The President was not elected to become a rubber-stamp, Munya says

Agriculture Cabinet Secretary Peter Munya has launched a passionate defense of President Uhuru Kenyatta’s refusal to appoint six out of the 41 judges recommended for superior courts.

According to Munya, the President is elected by the people and cannot therefore just approve every decision made by other institutions without carrying out his own evaluation, especially on matters of great public interest.

“President Kenyatta has not committed any mistake. Names were brought to him; he went through them and he noticed some of them have issues. It is up to the Judicial Service Commission (JSC) to carry out further scrutiny on those who were omitted,” Munya told a meeting in Mbeere South over the weekend.

Amid widespread condemnation of the move by the Head of State, specifically by Former Chief Justices Dr. Willy Mutunga and David Maraga, Munya insists the President acted within his constitutional mandate.

He asserts that the drafters of the Constitution knew why they inserted a clause indicating that such appointments must be approved by the President. Otherwise, Munya observes, such names would be gazetted immediately after nomination if the Head of State had no role.

“I hear people say the President has no power and that once given a list (of nominees), he just needs to gazette them. Which constitution says that, and what kind of constitution says that?” He posed.

“If indeed that is how the 2010 Constitution was drafted, then we made a huge mistake. How can you say that a President elected by the people doesn’t have any power? If people, let’s say cartels, collude and bring him a list, you want to say he just needs to sign and gazette the list? Is he just a rubber stamp?” He charged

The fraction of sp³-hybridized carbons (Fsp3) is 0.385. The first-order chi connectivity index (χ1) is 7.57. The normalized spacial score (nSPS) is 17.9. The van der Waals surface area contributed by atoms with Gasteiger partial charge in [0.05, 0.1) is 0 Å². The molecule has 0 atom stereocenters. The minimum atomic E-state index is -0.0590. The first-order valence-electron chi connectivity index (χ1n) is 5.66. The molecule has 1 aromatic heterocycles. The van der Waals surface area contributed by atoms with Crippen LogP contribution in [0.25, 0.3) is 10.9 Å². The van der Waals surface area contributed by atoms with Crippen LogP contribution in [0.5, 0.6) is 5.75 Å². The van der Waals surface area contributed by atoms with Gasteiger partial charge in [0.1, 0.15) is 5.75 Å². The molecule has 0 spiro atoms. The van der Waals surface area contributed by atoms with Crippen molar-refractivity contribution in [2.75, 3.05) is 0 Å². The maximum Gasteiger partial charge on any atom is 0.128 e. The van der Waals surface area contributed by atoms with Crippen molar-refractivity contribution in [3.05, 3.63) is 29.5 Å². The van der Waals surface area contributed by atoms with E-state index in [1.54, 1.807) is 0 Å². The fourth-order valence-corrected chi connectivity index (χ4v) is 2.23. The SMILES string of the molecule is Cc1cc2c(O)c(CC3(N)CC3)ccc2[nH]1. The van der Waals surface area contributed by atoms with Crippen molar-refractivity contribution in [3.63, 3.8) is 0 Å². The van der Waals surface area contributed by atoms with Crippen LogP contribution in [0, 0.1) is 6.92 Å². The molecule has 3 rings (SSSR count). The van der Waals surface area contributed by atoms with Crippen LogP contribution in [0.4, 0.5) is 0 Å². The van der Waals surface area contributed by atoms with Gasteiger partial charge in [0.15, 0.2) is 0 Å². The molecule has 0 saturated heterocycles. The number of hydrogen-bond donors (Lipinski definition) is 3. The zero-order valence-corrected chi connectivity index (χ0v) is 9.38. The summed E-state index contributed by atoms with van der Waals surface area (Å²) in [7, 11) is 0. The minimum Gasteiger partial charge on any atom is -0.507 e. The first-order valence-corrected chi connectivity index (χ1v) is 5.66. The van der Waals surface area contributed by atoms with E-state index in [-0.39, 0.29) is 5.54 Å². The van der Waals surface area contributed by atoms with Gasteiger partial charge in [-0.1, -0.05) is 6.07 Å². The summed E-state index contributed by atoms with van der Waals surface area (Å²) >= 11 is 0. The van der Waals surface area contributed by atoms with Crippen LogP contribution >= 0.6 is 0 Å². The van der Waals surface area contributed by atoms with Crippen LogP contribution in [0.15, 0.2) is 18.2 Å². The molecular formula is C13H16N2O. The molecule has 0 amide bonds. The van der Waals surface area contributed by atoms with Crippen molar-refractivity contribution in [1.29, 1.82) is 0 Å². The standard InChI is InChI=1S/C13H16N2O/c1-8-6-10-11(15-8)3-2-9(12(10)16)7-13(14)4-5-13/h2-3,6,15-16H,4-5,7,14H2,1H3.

The outspoken CS insists that a commission or a body constituted by persons appointed to serve cannot be more powerful than an elected Head of State. He says even advanced democracies do not operate in such a manner.

He wonders why a section of political leaders and lawyers are castigating the President yet all he did was to refer the matter back to the JSC for further review.

“I studied law and I am an accomplished lawyer and that is not my understanding of the Constitution. The President must go behind every name presented to him to confirm suitability to serve in public office,” He reiterated

He hit back at persons criticizing President Kenyatta’s move terming them ‘the real dictators.’ He says autocrats are persons who have been trying to intimidate the President from running the affairs of the country as he deems appropriate.

“The real danger our democracy faces is where people who have no mandate from the people are usurping power. They capture the Judicial arm of government and then intimidate the other arms of government so that they are not able to do their work,” A tough-talking Munya lamented

  

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